get decision makers thinking about housing issues
Too often, affordable homes are ignored in the public debate leading up to elections. To elevate housing solutions on the national agenda, candidates for elected office must understand that the issue of affordable housing is important to voters. Elections provide a fantastic opportunity to get decision-makers to think about housing. During election season, it is important to engage with candidates early and often. When engaging with candidates, be sure to stay nonpartisan.
Below are a few tips for hosting a successful candidate forum—one of many candidate engagement activities that you may choose to organize. The Voter & Candidate Engagement Toolkit includes comprehensive resources for town hall meetings, candidate questionnaires, site visits, voter guides, and other candidate engagement activities.
Quick Tips for Successful Candidate Forums
1. Keep it nonpartisan
This means inviting all the candidates for an elected position, and not just the Democrat and the Republican. Inviting only the major parties shows partisan preference to those two groups.
2. Build a coalition
You can generate a larger audience and guarantee more candidates accept your invitation by having more groups involved in hosting the event. Caution: one issue with having too many groups involved in hosting is you might not have enough time to focus specifically on housing.
3. Bring the cameras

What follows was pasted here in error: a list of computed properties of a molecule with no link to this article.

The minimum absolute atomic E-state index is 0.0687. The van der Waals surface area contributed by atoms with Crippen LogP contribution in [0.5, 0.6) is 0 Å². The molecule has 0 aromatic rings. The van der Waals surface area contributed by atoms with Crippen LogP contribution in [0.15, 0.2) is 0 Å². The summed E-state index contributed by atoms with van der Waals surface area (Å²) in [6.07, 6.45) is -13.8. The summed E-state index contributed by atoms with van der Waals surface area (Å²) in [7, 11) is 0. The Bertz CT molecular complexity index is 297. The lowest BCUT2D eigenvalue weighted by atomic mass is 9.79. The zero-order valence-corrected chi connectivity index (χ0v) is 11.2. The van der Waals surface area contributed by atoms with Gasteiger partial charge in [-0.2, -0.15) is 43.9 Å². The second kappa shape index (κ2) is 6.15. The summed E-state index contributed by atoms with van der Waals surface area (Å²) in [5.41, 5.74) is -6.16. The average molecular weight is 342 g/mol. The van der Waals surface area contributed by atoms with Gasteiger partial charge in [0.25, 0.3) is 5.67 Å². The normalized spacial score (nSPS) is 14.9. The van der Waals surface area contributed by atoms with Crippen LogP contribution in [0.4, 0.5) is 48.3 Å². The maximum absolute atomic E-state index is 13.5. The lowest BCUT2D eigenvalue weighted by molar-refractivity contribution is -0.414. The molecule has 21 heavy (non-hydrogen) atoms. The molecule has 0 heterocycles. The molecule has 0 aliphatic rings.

Do your best to get commitments from media outlets to broadcast the event or cover it in their publications. Use live-streaming options such as Facebook or consider posting recordings to your website or your blog. Let the candidates know the media has been invited.
4. Follow-ups are essential
Be sure to have a sign-in table where you can collect contact information of attendees. This table should also have voter registration forms for people who have not yet registered.
5. Materials and fact sheets
Provide information to attendees and candidates in advance so that the conversation starts from an informed perspective with the most recent data available about the housing shortage and homelessness in your community.
6. Curate the questions
A fully open Q&A can often get off topic or even unruly. Ask attendees to write their questions on note cards as they arrive. Arrange for some of your volunteers to go through the cards to pick the ones that are most interesting, relevant, and timely.
7. Give the candidates time
The candidates for office are making time available during their very busy campaign schedule. Be sure to offer them time at both the beginning and end of the forum to discuss their vision and campaign in their own terms.
8. Make it easy to attend
When organizing events where many attendees are likely to be low-income, always consider barriers that can be addressed to get people in the room. Offer food or childcare services, which can often be coordinated through volunteers. If you have the capacity, organize carpools to the event to boost attendance.